Was patient follow-up sufficiently long and complete?
Ideally, we'd like to see a follow-up period for a study that lasts until every patient recovers or has one of the other outcomes of interest, or until the elapsed time of observation is of clinical interest to clinicians or patients. If follow-up is short, it may be that too few study patients will have the outcome of interest, thus providing little information of use to a patient.
The more patients who are unavailable for follow-up, the less accurate the estimate of the risk of the outcome. Losses may occur because patients are too ill (or too well) to be followed or may have died, and the failure to document these losses threatens the validity of the study. Sometimes, however, losses to follow-up are unavoidable and unrelated to prognosis. Although an analysis showing that the baseline demographics of these patients are similar to those followed up provides some reassurance that certain types of participants were not selectively lost, such an analysis is limited by those characteristics that were measured at baseline. Investigators cannot control for unmeasured traits that may be important prognostically, and that may have been more or less prevalent in the lost participants than in the followed-up participants. most evidence-based journals of secondary publication (like ACP Journal Club and Evidence Based Medicine) require at least 80% follow-up for a prognosis study to be considered valid.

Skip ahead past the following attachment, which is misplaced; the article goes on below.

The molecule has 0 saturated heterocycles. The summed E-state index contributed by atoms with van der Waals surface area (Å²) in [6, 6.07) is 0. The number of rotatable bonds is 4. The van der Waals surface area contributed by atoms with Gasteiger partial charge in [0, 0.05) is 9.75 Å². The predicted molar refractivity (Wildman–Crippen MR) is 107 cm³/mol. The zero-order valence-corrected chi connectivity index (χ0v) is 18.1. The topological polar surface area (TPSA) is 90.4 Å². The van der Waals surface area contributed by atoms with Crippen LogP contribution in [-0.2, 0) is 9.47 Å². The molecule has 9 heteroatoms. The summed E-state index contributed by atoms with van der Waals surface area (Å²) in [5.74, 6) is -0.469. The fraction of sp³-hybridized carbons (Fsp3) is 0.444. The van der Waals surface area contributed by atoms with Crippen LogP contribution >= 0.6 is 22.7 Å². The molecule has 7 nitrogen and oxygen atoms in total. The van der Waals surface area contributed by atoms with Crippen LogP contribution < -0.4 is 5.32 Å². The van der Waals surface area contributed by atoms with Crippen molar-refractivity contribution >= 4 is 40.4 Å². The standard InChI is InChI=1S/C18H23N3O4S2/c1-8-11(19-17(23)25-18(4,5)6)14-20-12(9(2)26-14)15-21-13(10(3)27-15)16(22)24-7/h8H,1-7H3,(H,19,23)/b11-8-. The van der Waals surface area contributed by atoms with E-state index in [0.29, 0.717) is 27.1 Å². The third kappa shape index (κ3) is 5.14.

In the study we retrieved, follow-up was sufficiently complete and patients were followed from 2 to 6.5 years.
- Was a defined, representative sample of patients assembled at a common (usually early) point in the course of their disease?
- Was patient follow-up sufficiently long and complete?
- Were objective outcome criteria applied in a "blind" fashion?
- If subgroups with different prognoses are identified: